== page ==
2012 Cacti and Succulent tour:
A staple in any succulent collection, Euphorbia obesa are easy to grow and are ranked high in my books. Some have warned me to give them a winter dormant period but mine still gets a regular drink. It’s pot seems to go dry every 3-4 days and it gets a small drink shortly after. It’s rewarded my care with lots of fresh growth and some new flower buds. Looks like an alien egg to me, perhaps we don’t have to look up to the stars any longer.
Austrocylindropuntia subulata (Thx for the id Gerhard) This small potted specimen has a funny story attached to it. About a year and a half ago I purchased an established 4″ pot of this plant, and attempted to do some cuttings. Shortly after taking the cuttings, the mother plant got an infection and deflated and died a few weeks later. 2 years from the date of this catastrophe, the few remaining cuttings are still only 1/3 the size.. Plant collecting does involve some trial and error.
Who couldn’t love Graptoveria amethorum. Miniature echeveria-esk rossettes that don’t elongate or get strange with indoor culture. This plant has remained tidy and compact throughout overwintering on the front window sill. Some say they rot easily, but underpotted in terracotta, mine seem tolerant enough of the wet stuff. A personal favorite.
My oldgrowth Sinningia leucotricha has started to wake up from it’s winter sleep. It flowers with the emergance of new leaves, and at this time of year it seems a thirsty plant indeed. Known for their ability to survive neglect, I’m not particularily worried about this plant. Which is good, I need a couple easy oddities in the collection. Thank you Linda Macewko for sharing this plant with me.
I love plectranthus and plectranthus ernestii is no exception. Unlike other plectranthus in my collection, this one will eventually grow an interesting caudex. The leaves have a light aroma when crushed, these plants make excellent bonsai specimens.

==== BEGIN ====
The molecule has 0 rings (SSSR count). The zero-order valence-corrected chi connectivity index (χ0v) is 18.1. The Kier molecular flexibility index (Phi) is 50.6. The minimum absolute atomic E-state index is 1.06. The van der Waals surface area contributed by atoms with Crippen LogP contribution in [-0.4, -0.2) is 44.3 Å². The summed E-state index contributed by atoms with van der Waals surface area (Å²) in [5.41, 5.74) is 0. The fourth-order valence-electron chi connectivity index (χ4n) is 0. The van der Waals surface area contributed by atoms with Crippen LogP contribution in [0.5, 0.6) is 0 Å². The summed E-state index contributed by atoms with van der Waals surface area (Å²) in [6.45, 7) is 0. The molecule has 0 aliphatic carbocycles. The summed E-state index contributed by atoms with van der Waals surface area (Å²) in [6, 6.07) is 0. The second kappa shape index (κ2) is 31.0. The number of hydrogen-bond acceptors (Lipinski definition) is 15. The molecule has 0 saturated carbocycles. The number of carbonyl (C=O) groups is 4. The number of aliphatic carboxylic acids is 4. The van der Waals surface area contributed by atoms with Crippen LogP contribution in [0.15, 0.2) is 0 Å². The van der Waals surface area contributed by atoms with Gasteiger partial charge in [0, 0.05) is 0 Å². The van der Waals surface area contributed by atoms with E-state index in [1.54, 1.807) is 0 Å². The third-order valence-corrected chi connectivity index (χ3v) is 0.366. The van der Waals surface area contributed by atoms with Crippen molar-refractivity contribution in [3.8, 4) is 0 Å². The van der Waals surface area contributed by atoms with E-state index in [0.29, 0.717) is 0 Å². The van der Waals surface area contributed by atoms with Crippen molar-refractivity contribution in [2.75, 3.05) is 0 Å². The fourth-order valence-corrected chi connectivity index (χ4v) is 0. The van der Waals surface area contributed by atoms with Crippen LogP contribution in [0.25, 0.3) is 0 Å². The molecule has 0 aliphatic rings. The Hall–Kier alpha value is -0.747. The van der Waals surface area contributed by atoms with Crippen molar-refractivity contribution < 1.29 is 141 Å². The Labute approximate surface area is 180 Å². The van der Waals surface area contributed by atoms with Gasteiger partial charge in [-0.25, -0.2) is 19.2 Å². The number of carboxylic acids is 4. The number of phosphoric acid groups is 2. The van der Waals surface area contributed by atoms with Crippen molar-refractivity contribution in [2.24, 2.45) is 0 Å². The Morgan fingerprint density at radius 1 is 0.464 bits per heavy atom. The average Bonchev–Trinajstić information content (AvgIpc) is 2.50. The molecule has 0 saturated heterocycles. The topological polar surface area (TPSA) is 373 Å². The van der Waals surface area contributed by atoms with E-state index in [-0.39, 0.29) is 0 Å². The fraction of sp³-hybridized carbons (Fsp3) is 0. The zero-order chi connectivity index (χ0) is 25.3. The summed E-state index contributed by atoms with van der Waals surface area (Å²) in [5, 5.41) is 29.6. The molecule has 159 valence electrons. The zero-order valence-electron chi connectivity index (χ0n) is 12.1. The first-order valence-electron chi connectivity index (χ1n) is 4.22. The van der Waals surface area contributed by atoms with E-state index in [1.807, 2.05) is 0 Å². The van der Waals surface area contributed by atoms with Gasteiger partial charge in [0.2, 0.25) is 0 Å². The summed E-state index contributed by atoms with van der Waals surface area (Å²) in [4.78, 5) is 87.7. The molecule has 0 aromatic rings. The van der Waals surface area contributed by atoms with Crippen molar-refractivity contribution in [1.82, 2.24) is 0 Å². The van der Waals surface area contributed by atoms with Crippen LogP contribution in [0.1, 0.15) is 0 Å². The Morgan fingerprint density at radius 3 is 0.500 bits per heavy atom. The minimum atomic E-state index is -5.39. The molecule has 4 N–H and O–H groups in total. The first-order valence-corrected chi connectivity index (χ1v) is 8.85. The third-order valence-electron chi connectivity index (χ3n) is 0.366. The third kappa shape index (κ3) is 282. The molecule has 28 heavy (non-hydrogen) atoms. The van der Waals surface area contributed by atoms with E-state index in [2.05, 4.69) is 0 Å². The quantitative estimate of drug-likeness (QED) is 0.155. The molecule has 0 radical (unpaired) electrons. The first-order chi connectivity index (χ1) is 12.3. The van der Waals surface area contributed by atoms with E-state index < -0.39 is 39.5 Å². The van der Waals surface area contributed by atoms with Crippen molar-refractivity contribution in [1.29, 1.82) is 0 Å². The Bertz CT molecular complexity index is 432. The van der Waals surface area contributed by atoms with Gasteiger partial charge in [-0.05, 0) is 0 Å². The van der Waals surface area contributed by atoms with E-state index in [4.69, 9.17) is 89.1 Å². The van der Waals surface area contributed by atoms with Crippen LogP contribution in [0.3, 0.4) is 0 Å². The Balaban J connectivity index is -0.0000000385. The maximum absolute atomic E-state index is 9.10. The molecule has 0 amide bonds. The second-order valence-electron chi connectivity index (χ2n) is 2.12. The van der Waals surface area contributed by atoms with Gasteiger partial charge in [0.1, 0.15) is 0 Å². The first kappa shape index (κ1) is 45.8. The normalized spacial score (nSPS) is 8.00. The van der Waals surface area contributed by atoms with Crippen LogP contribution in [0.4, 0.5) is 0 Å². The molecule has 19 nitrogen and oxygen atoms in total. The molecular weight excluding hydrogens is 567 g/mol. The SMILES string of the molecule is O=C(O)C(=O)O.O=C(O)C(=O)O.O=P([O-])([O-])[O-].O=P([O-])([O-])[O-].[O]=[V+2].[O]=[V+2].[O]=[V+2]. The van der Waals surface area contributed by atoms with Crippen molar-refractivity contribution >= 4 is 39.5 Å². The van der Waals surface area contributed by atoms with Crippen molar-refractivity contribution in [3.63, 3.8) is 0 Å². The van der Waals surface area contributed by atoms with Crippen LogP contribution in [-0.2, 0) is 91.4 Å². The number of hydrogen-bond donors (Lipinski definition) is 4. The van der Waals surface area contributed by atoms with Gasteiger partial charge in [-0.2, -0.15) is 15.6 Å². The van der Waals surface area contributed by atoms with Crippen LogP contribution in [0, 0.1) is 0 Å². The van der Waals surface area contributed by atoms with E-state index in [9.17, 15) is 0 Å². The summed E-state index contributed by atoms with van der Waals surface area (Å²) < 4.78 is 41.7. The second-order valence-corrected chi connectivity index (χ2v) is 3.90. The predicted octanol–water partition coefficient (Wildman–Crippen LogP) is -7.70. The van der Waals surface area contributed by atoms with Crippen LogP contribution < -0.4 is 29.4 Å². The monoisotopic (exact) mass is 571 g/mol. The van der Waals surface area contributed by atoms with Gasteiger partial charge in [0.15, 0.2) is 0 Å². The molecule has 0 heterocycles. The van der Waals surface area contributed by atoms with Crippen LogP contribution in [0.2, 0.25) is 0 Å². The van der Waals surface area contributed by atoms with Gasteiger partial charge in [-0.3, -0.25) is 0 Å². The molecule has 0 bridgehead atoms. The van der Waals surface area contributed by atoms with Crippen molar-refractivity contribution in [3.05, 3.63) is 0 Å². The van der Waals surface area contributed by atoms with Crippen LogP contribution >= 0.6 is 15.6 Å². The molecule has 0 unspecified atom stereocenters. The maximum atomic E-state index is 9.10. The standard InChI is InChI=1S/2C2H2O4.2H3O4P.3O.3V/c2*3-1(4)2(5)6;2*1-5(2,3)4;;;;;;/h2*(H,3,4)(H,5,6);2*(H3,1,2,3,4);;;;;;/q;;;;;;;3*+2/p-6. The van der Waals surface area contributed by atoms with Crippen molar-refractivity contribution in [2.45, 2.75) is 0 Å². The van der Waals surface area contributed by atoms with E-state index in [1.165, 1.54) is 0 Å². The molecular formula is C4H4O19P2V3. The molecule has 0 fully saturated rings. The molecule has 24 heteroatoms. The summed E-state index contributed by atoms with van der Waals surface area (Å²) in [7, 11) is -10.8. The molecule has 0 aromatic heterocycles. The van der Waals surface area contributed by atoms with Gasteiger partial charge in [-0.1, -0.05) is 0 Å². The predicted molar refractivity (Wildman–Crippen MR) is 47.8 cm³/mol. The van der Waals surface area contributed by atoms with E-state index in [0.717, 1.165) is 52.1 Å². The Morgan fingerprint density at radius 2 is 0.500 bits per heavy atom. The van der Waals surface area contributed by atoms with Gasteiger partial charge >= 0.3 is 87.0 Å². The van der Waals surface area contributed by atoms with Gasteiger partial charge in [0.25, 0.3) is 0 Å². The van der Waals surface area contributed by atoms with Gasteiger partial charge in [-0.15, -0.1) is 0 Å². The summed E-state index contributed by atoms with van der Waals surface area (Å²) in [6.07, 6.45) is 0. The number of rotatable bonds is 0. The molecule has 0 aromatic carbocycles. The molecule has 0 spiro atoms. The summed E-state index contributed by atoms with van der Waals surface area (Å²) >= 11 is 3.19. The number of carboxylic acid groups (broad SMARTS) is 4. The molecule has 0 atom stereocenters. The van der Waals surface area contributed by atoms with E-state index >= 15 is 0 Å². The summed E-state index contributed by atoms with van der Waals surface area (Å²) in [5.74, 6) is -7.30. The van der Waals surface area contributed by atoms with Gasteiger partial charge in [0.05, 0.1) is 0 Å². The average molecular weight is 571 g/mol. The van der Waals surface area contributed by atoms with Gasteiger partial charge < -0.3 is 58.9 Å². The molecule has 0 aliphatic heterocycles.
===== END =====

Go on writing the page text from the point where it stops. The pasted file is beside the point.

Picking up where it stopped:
As many true succulent growers are probably shaking their heads right now, I’ve taken a different approach with this specimen. While normally I break my echeverias down and re-root them when the elongate like this, I’ve encouraged this one to grow strange. A little copper wire and a stake and my graptoveria gets to reach for the stars. So far I’m pleased with the results.
Thanks for joining me for the tour.
In the plant kingdom, it doesn’t get much stranger then Pseudolithos migiurtinus. A living fractal obscurity, this warty living stone is native to Somalia and is definitely a long way from home. Growing in grit on hot dry slopes in Africa, pseudolithos aren’t exactly easy to grow in cultivation. Too much water, or not enough and your pseudolithos will turn into expensive mush. I received two in an order from Thailand, this one’s pair quickly rotted after being transplanted. Best to under-pot these in a well draining medium. Mine lives on a heat pad under grow lights, receiving a couple spoonfuls of water a week at best. There are currently 5 species listed under pseudolithos and there could be more but Somelia is a difficult place to practice botany. Read more in an interesting article I found here.
Pseudolithos migiurtinus So Strange.